Ben Marcus: “What Have You Done?”

08/04/2011 § Leave a comment

Originally published in The New Yorker, August 8, 2011.

Right from the title, Marcus sets a clever tone for Paul’s long postponed return to his family’s yearly reunion, for while the question is normally “What have you been up to,” the characters who interact with Paul — the other Bergers — can use only the past tense, a remembrance of “What have you done?” It’s a terrible atmosphere to head into, thrusting yourself into a crowd of people who fear or resent you, for in some ways it locks you back into the body of the person you used to be, a devolving situation. But it’s a perfect scene to write about, and in choosing a close, relaxed third person, we’re able to observe Paul both from within and without, an especially clever narrative move when Marcus has Paul reflecting on the way he sees himself through others, or the way he thinks and feels others must think and feel about him.

“They must have huddled there watching the arrivals board, hoping in the backs of their mind, and the mushy front parts of their minds, too, yearning with their entire minds, that Paul would do what he usually did–or didn’t–and just not come home.” That’s one heck of a welcoming opening, eh? And when he sees them, “pressed so tightly together you could almost have buckshot the three of them down with a single pull” (and note the threat of violence throughout, put into the service of gentler descriptions), he feels as if he’s being taken off to jail (“You have been sentenced to a week with your family!“), and in his efforts to put on a happy face — to not be the “one who had triggered all the difficulty yet again with his bullshit and games” — he ends up overdoing: “His father looked stricken, as if Paul might be moving in for a hug.” What’s awful above all else, is that Paul, older and wiser, gets it: “Today’s honest feeling was shit-soaked fear, because someone’s son had come home and his track record was, well, not the greatest. Paul understood, he understood, he understood, and he nodded and tried to smile, because they couldn’t really nail him for that.” He’s here to take ownership of what he’s done, hopefully so that he can move forward.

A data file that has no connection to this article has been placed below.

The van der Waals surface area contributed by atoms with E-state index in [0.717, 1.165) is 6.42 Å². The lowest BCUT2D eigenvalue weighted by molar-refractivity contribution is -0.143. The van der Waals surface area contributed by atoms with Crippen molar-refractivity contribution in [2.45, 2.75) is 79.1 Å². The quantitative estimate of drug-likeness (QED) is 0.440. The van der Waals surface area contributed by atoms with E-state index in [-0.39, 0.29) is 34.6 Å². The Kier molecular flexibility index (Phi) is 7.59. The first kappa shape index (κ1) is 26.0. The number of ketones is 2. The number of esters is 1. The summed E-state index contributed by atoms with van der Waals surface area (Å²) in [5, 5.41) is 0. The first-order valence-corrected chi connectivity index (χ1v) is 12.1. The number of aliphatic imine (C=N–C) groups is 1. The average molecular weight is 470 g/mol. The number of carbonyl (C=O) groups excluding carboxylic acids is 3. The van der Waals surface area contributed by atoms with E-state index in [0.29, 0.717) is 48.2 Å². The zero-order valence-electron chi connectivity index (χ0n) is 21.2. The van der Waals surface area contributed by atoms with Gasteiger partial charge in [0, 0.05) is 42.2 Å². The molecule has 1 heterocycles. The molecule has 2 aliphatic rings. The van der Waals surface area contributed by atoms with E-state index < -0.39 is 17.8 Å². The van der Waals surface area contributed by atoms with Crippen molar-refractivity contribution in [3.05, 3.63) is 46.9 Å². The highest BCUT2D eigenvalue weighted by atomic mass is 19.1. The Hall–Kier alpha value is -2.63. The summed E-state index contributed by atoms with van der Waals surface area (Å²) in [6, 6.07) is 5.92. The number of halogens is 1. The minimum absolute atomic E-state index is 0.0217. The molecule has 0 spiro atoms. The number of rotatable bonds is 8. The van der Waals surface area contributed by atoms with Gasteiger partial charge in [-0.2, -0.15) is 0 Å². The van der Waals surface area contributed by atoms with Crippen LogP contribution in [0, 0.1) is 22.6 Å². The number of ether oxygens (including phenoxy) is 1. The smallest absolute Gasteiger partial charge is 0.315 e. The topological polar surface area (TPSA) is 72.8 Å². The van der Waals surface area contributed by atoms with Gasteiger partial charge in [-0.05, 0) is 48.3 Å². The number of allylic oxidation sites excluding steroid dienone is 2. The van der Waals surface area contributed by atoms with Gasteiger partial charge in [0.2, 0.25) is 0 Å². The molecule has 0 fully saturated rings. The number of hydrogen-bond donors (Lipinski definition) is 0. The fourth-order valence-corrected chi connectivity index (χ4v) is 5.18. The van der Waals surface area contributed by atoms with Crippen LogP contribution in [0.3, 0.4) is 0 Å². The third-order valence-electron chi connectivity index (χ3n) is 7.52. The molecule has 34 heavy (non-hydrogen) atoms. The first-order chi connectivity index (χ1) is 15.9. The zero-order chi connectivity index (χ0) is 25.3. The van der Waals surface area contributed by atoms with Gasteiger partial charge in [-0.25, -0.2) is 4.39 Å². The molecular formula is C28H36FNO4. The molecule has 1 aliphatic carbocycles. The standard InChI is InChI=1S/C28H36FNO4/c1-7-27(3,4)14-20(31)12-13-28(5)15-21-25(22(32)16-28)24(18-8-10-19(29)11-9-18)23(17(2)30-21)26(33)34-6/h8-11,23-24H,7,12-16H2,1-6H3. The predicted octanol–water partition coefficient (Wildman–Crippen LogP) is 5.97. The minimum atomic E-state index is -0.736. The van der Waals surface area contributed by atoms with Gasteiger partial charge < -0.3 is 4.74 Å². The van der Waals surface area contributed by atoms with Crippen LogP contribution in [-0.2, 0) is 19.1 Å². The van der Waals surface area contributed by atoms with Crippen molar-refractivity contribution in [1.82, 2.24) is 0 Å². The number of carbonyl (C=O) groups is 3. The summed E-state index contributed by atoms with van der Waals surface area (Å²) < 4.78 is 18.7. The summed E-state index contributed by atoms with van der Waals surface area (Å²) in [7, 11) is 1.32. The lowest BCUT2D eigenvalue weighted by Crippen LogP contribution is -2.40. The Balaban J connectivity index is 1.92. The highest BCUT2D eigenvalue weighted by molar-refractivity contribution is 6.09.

And boy, does he have stuff to move forward to. Marcus takes his time getting there, making us wonder just what sort of person Paul is, throwing in just enough self-doubt from the overweight, self-loathing man, to paint the most pathetic of pictures: “He’d been back in his childhood house, what, all of ten minutes before his pants were at his ankles and his little organ was out, lonely from the long flight, looking for friction.” No wonder he hasn’t come home: he’s a loser. The twist, however, is that it’s the exact opposite . . . and nobody believes him. Since he’s been away, he has married a woman named Andrea (he calls her “And,” or sometimes, “And More,” which is just a cute little detail), and he has a three-year-old son, Jack. He’s become a professional woodworker, like his father, though he downplays his own talents, noting that it’s mostly done by machines these days. “He smiled and wanted to say more, to fill in the blanks, but they looked at him as if he were the strangest creature they’d ever seen.” No wonder he hasn’t come home: to them, he’s a loser. It continues at the reunion, where he sits with relatives “who carried with them a narrative of Paul that he could never, no matter what, revise. A narrative that favored the outcome, a father with unexplained bruises, rather than the really elaborate subtext and context and supporting architecture that fucking deeply informs single events–accidents–that somehow get out of control.” (Note that reversal here, too, of family abuse.)

In any case, Marcus squeezes a lot of good material out of the premise, throws in red herrings that allow him to keep things simple (his mother is painted on the verge of death, with her “amber colony of pill bottles”), and reaches a highly satisfying ending, the son, fleeing early, trying to find a way to present, to his family, “the parts of their son that would not hurt them.” Shame plays heavily here, as does regret, but at the same time, so does Paul’s anger at these people who should be unconditional in their love: he understands being hated, but he longs to be loved. A particularly telling moment is when he hangs out with his cousin, Carla:

“I’ll just never forget something you said to me, Paul. I still remember it.”

“What did I say?” He was proud in advance of this terribly clever thing he’d said as a kid. So clever that Carla had never forgotten it!

“You said, ‘What is a cousin for if you can’t put your finger in her vagina?'”

Is this it? Is this what he is to be remembered by? “The Paul of Cleveland, with his mean tone and low aims.” Though he’s changed, “new or old, disgusted with himself or just tired,” of what value is change if you can’t buy anything with it? That’s a depressing thought, but it’s a successful story, with Marcus’s skillful writing finally having the opportunity to rise to the limits of an excellent plot. Let’s leave with a few zingers:

  • Paul once wore a “friendship-defeating beard”
  • His sister and Rick sit in the back seat and “try to inseminate each other facially”
  • Children at the reunion are occasionally “yanked from the pack and forced to run a gantlet of ogling older Bergers, who poked and kissed and hugged him until he broke free and returned to his friends, half raped and traumatized”
  • Of a construction site, “a village of concrete foundations filled with sand, rebar poking through like the breathing tubes of men buried alive”


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